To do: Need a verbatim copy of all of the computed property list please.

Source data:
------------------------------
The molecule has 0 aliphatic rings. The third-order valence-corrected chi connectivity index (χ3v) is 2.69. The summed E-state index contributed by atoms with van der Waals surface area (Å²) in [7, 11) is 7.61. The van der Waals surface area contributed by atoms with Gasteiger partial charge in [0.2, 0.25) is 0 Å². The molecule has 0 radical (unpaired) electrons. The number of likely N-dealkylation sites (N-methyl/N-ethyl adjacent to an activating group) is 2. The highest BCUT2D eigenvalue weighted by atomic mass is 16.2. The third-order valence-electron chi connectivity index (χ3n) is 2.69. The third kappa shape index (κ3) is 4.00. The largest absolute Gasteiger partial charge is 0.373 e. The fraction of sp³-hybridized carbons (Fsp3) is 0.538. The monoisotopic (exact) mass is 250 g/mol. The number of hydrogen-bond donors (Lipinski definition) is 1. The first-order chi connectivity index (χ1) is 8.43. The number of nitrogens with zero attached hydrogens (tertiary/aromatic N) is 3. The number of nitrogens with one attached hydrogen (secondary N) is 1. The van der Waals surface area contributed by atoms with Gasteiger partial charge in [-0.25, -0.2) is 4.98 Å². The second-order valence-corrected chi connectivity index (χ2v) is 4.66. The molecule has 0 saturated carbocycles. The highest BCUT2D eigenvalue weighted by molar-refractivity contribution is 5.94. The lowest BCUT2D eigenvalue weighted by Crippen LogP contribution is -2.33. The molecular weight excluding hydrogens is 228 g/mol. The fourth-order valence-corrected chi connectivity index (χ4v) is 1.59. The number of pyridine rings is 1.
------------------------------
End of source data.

The molecule has 0 aliphatic rings. The third-order valence-corrected chi connectivity index (χ3v) is 2.69. The summed E-state index contributed by atoms with van der Waals surface area (Å²) in [7, 11) is 7.61. The van der Waals surface area contributed by atoms with Gasteiger partial charge in [0.2, 0.25) is 0 Å². The molecule has 0 radical (unpaired) electrons. The number of likely N-dealkylation sites (N-methyl/N-ethyl adjacent to an activating group) is 2. The highest BCUT2D eigenvalue weighted by atomic mass is 16.2. The third-order valence-electron chi connectivity index (χ3n) is 2.69. The third kappa shape index (κ3) is 4.00. The largest absolute Gasteiger partial charge is 0.373 e. The fraction of sp³-hybridized carbons (Fsp3) is 0.538. The monoisotopic (exact) mass is 250 g/mol. The number of hydrogen-bond donors (Lipinski definition) is 1. The first-order chi connectivity index (χ1) is 8.43. The number of nitrogens with zero attached hydrogens (tertiary/aromatic N) is 3. The number of nitrogens with one attached hydrogen (secondary N) is 1. The van der Waals surface area contributed by atoms with Gasteiger partial charge in [-0.25, -0.2) is 4.98 Å². The second-order valence-corrected chi connectivity index (χ2v) is 4.66. The molecule has 0 saturated carbocycles. The highest BCUT2D eigenvalue weighted by molar-refractivity contribution is 5.94. The lowest BCUT2D eigenvalue weighted by Crippen LogP contribution is -2.33. The molecular weight excluding hydrogens is 228 g/mol. The fourth-order valence-corrected chi connectivity index (χ4v) is 1.59. The number of pyridine rings is 1.